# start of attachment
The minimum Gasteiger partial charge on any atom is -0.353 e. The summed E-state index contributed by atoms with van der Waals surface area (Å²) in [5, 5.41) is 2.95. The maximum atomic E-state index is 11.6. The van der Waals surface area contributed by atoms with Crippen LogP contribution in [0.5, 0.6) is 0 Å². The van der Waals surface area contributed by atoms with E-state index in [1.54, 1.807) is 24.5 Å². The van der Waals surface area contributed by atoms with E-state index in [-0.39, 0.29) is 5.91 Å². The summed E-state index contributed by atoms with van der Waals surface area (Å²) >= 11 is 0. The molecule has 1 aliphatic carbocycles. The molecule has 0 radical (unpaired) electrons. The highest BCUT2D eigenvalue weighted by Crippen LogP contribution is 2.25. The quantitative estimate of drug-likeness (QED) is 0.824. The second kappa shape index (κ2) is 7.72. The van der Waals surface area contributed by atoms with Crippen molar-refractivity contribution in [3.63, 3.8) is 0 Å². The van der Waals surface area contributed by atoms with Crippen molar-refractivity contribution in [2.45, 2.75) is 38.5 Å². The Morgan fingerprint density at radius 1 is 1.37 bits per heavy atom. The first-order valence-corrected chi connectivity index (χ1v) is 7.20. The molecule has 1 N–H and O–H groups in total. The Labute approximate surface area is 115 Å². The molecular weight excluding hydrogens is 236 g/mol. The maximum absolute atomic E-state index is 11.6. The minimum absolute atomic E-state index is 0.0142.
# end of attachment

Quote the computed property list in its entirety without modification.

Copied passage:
The minimum Gasteiger partial charge on any atom is -0.353 e. The summed E-state index contributed by atoms with van der Waals surface area (Å²) in [5, 5.41) is 2.95. The maximum atomic E-state index is 11.6. The van der Waals surface area contributed by atoms with Crippen LogP contribution in [0.5, 0.6) is 0 Å². The van der Waals surface area contributed by atoms with E-state index in [1.54, 1.807) is 24.5 Å². The van der Waals surface area contributed by atoms with E-state index in [-0.39, 0.29) is 5.91 Å². The summed E-state index contributed by atoms with van der Waals surface area (Å²) >= 11 is 0. The molecule has 1 aliphatic carbocycles. The molecule has 0 radical (unpaired) electrons. The highest BCUT2D eigenvalue weighted by Crippen LogP contribution is 2.25. The quantitative estimate of drug-likeness (QED) is 0.824. The second kappa shape index (κ2) is 7.72. The van der Waals surface area contributed by atoms with Crippen molar-refractivity contribution in [3.63, 3.8) is 0 Å². The van der Waals surface area contributed by atoms with Crippen molar-refractivity contribution in [2.45, 2.75) is 38.5 Å². The Morgan fingerprint density at radius 1 is 1.37 bits per heavy atom. The first-order valence-corrected chi connectivity index (χ1v) is 7.20. The molecule has 1 N–H and O–H groups in total. The Labute approximate surface area is 115 Å². The molecular weight excluding hydrogens is 236 g/mol. The maximum absolute atomic E-state index is 11.6. The minimum absolute atomic E-state index is 0.0142.